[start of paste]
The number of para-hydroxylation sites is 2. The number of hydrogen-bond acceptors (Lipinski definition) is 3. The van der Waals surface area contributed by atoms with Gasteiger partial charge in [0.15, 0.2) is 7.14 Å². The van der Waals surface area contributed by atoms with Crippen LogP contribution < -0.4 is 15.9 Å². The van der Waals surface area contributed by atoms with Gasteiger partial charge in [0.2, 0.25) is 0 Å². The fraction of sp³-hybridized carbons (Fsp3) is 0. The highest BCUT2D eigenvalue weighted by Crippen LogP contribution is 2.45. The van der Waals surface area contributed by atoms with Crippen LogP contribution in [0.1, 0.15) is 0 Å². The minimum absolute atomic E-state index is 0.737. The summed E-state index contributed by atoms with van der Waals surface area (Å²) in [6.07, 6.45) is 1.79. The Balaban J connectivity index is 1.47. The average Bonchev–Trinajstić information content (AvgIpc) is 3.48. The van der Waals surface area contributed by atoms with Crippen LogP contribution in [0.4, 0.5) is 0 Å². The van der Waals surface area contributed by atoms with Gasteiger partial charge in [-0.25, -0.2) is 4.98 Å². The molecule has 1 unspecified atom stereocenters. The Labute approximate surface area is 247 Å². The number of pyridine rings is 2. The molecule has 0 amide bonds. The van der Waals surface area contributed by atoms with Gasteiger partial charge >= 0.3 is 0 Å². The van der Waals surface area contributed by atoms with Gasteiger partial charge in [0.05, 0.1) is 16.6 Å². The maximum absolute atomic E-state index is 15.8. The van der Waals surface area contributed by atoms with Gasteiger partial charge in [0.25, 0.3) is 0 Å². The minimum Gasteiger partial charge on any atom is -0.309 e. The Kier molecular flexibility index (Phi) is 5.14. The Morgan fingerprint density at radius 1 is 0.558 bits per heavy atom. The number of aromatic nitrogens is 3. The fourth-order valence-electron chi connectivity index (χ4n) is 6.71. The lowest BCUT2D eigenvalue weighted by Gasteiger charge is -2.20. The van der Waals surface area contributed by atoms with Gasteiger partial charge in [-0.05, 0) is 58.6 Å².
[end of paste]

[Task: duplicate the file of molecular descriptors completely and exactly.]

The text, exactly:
The number of para-hydroxylation sites is 2. The number of hydrogen-bond acceptors (Lipinski definition) is 3. The van der Waals surface area contributed by atoms with Gasteiger partial charge in [0.15, 0.2) is 7.14 Å². The van der Waals surface area contributed by atoms with Crippen LogP contribution < -0.4 is 15.9 Å². The van der Waals surface area contributed by atoms with Gasteiger partial charge in [0.2, 0.25) is 0 Å². The fraction of sp³-hybridized carbons (Fsp3) is 0. The highest BCUT2D eigenvalue weighted by Crippen LogP contribution is 2.45. The van der Waals surface area contributed by atoms with Crippen LogP contribution in [0.1, 0.15) is 0 Å². The minimum absolute atomic E-state index is 0.737. The summed E-state index contributed by atoms with van der Waals surface area (Å²) in [6.07, 6.45) is 1.79. The Balaban J connectivity index is 1.47. The average Bonchev–Trinajstić information content (AvgIpc) is 3.48. The van der Waals surface area contributed by atoms with Crippen LogP contribution in [0.4, 0.5) is 0 Å². The van der Waals surface area contributed by atoms with Gasteiger partial charge in [-0.25, -0.2) is 4.98 Å². The molecule has 1 unspecified atom stereocenters. The Labute approximate surface area is 247 Å². The number of pyridine rings is 2. The molecule has 0 amide bonds. The van der Waals surface area contributed by atoms with Gasteiger partial charge >= 0.3 is 0 Å². The van der Waals surface area contributed by atoms with Gasteiger partial charge in [0.05, 0.1) is 16.6 Å². The maximum absolute atomic E-state index is 15.8. The van der Waals surface area contributed by atoms with Gasteiger partial charge in [0.25, 0.3) is 0 Å². The minimum Gasteiger partial charge on any atom is -0.309 e. The Kier molecular flexibility index (Phi) is 5.14. The Morgan fingerprint density at radius 1 is 0.558 bits per heavy atom. The number of aromatic nitrogens is 3. The fourth-order valence-electron chi connectivity index (χ4n) is 6.71. The lowest BCUT2D eigenvalue weighted by Gasteiger charge is -2.20. The van der Waals surface area contributed by atoms with Gasteiger partial charge in [-0.05, 0) is 58.6 Å².